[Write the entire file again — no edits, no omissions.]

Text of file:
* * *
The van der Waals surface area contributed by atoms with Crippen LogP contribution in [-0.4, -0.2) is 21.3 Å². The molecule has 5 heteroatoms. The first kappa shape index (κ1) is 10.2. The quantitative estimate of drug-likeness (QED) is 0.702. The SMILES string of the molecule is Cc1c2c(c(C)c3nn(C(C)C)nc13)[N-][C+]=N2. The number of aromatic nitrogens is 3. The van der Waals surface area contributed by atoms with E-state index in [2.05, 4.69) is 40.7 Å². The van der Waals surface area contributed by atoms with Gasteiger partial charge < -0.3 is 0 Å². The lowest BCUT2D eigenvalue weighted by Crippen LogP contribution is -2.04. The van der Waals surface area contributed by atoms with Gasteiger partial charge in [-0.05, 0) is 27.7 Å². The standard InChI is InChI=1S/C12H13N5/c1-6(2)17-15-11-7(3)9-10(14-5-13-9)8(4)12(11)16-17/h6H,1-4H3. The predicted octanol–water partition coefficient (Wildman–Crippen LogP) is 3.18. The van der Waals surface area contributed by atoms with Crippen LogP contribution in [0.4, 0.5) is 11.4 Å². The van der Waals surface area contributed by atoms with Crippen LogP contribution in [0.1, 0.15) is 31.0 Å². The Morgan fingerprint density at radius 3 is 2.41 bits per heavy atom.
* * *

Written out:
The van der Waals surface area contributed by atoms with Crippen LogP contribution in [-0.4, -0.2) is 21.3 Å². The molecule has 5 heteroatoms. The first kappa shape index (κ1) is 10.2. The quantitative estimate of drug-likeness (QED) is 0.702. The SMILES string of the molecule is Cc1c2c(c(C)c3nn(C(C)C)nc13)[N-][C+]=N2. The number of aromatic nitrogens is 3. The van der Waals surface area contributed by atoms with E-state index in [2.05, 4.69) is 40.7 Å². The van der Waals surface area contributed by atoms with Gasteiger partial charge < -0.3 is 0 Å². The lowest BCUT2D eigenvalue weighted by Crippen LogP contribution is -2.04. The van der Waals surface area contributed by atoms with Gasteiger partial charge in [-0.05, 0) is 27.7 Å². The standard InChI is InChI=1S/C12H13N5/c1-6(2)17-15-11-7(3)9-10(14-5-13-9)8(4)12(11)16-17/h6H,1-4H3. The predicted octanol–water partition coefficient (Wildman–Crippen LogP) is 3.18. The van der Waals surface area contributed by atoms with Crippen LogP contribution in [0.4, 0.5) is 11.4 Å². The van der Waals surface area contributed by atoms with Crippen LogP contribution in [0.1, 0.15) is 31.0 Å². The Morgan fingerprint density at radius 3 is 2.41 bits per heavy atom.